Wednesday, March 26, 2008
Movie Review: "Bee Movie"
Starring the voices of Jerry Seinfeld, Renée Zellweger, Matthew Broderick, Patrick Warburton, John Goodman, Chris Rock and Oprah Winfrey
Directed by Steve Hickner and Simon J. Smith
Official Web site
Animated movies with animals have been a long favored genre in family-friendly movies over the years. But one begins to wonder with the seemingly constant stream of them over the past decade if there has been an oversaturation point met. That’s not to say that films, such as “Bee Movie,” an eminently watchable, yet somewhat creatively limited offering, can’t deliver solid entertainment. Still, it would be nice to see today’s animation releases try to divert resources to creating movies that don’t deal with talking animals. (I’ll give a pass to Pixar Animation, which has crafted a very impressive body of work in a short amount of time.)
Granted, I’m getting off the topic here, as “Bee Movie” does have something that no other animated movie has in the past – Jerry Seinfeld, who is the star and a co-writer on the film. Seinfeld voices Barry B. Benson, a recent school graduate who is about to enter into the workforce. Problem is, Barry isn’t ready to settle into a life of performing a repetitive task for the remainder of his life. He wants to get out and see the world, which is a veritable no-no in the bee culture. Unless, of course, you’re a pollen jock – tough bees that fly out of the hive to retrieve pollen. Barry sneaks along on one of the jocks’ outside excursions and, naturally, gets separated from the pack.
Finding himself saved by Vanessa (voiced by Renée Zellweger), a friendly florist, Barry decides to break another rule of the bee society, by actually speaking to a human. This sparks a friendship (with a kind of odd undertone of romance) between the two, as Barry continues to see Vanessa, to the dismay of his parents (Barry Levinson and Kathy Bates) and best friend, Adam (Matthew Broderick).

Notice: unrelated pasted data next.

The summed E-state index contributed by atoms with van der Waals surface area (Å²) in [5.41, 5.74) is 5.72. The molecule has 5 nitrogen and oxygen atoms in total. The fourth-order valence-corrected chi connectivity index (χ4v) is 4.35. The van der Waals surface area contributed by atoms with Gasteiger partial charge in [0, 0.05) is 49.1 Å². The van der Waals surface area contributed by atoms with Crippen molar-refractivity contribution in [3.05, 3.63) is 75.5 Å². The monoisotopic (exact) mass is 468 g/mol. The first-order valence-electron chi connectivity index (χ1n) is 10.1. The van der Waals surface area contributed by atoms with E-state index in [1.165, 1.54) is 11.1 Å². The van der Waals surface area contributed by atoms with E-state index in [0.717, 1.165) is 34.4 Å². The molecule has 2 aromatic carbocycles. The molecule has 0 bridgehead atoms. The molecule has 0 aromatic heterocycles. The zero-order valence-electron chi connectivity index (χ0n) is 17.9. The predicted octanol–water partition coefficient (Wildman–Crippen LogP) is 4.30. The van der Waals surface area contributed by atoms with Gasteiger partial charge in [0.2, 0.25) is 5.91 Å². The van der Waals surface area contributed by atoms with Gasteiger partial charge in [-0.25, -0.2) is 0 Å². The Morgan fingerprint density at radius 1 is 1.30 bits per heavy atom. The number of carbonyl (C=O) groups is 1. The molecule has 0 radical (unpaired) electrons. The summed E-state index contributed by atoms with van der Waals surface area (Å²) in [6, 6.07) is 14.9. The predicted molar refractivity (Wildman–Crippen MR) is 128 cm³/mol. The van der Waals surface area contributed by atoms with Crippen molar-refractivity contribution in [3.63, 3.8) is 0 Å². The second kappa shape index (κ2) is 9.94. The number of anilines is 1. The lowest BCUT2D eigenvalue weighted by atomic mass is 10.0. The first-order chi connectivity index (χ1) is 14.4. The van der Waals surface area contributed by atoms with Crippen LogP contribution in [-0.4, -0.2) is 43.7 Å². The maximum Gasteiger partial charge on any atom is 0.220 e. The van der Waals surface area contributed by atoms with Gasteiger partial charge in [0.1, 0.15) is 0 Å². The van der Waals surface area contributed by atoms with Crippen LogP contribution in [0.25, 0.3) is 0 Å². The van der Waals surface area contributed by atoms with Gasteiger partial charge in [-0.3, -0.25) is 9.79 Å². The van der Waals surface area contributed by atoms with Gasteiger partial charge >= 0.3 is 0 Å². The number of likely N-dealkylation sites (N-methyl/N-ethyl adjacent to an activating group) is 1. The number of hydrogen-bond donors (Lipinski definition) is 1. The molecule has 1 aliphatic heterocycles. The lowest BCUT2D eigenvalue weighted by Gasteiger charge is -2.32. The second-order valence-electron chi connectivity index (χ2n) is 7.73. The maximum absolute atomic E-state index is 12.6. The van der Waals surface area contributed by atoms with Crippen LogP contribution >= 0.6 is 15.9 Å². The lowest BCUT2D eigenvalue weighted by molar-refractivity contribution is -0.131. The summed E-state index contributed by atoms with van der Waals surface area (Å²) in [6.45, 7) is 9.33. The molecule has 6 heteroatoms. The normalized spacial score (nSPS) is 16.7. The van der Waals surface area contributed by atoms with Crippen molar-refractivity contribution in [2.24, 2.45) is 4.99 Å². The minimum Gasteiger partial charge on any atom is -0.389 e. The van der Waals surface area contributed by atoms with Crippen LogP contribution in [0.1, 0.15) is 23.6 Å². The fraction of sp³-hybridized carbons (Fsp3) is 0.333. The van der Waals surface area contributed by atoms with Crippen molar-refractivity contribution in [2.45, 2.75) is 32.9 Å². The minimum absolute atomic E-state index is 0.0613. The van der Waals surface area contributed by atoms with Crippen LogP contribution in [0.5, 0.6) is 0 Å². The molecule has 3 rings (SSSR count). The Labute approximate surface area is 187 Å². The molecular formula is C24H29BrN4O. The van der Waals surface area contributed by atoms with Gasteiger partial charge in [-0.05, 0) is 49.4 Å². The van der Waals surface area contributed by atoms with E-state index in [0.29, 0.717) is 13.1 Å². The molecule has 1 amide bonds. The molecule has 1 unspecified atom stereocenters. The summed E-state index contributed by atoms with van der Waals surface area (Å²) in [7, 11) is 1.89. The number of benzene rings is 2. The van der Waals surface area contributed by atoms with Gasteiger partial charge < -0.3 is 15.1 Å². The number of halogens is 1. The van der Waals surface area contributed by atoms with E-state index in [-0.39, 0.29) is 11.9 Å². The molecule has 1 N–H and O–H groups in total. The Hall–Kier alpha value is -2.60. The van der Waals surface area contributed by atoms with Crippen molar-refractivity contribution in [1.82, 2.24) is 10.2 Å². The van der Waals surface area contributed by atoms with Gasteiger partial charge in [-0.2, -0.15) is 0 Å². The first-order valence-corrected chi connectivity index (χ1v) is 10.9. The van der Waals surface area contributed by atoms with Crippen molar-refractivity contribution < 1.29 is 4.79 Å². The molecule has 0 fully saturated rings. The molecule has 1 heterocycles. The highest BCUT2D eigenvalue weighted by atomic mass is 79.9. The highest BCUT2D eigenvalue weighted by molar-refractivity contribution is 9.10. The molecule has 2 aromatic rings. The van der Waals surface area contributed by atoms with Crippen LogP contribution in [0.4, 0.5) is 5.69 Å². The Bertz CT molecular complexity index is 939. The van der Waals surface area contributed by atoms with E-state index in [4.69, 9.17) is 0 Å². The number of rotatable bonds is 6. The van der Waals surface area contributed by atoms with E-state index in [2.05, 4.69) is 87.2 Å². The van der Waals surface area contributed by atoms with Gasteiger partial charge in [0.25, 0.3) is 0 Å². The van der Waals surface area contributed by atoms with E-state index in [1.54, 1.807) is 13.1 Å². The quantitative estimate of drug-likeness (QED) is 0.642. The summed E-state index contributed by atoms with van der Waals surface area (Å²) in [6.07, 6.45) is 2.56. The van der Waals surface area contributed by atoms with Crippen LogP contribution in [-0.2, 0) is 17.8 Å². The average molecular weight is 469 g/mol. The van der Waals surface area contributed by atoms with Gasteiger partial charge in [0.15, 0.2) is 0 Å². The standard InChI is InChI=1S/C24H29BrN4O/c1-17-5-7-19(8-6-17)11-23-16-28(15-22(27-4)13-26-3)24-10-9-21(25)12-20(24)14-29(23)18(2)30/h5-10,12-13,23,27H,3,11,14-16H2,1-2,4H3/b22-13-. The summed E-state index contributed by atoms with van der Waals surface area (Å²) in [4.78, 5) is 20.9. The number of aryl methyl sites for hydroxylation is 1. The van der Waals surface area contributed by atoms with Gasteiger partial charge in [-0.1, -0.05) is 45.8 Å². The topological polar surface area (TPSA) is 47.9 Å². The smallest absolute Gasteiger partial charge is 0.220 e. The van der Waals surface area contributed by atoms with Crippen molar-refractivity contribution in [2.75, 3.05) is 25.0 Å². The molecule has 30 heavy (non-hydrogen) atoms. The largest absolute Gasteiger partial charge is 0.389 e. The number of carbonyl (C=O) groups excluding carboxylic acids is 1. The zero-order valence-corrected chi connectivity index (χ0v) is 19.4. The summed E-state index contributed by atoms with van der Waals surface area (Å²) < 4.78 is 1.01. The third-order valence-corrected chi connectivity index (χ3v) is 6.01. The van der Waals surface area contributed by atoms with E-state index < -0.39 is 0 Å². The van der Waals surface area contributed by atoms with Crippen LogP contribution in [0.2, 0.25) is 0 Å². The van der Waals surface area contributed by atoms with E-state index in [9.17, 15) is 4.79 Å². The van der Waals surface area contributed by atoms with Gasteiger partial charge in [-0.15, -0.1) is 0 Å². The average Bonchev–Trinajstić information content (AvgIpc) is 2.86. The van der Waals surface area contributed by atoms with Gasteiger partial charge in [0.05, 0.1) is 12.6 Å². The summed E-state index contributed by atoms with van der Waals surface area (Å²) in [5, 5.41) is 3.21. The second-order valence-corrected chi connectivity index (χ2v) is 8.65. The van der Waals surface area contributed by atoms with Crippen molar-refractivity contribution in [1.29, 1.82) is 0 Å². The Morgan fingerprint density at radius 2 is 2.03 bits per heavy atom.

A bigger problem arises, however, when Barry realizes that all the hard work of making honey by the bees is going into creating products of consumption for humans. The fact that the insects who produce the honey are seeing no financial benefit from their work leads him to sue the human race. This leads to some amusing courtroom antics involving Barry, a melodramatic lawyer (John Goodman) and actor Ray Liotta (voiced by, well, Ray Liotta). Still, the end result of the trial and subsequent scenes that follow make for a weakened third act.
The script, concocted by Seinfeld and several scribes from his hit TV show, generates some laughs, but not as many as it probably should have. Unlike most episodes of his series, Seinfeld and his co-writers have to actually drive a plot for its 90-minute running time. And it’s in this area that the film sags a bit, as there doesn’t quite seem to be enough quality material to sustain it for the entire length.
The voice work by the A-list cast is good, and the animation is also notable, but falls short of excellent. Taken purely on a standalone basis, “Bee Movie” is entertaining, but nothing exceptional. And in an animation subgenre where animals speak, such as in great movies like “A Bug’s Life” and “Finding Nemo” (both Pixar films), the bar should be set high when a talent like Seinfeld gets involved.
(Rated PG for mild suggestive humor, and a brief depiction of smoking.)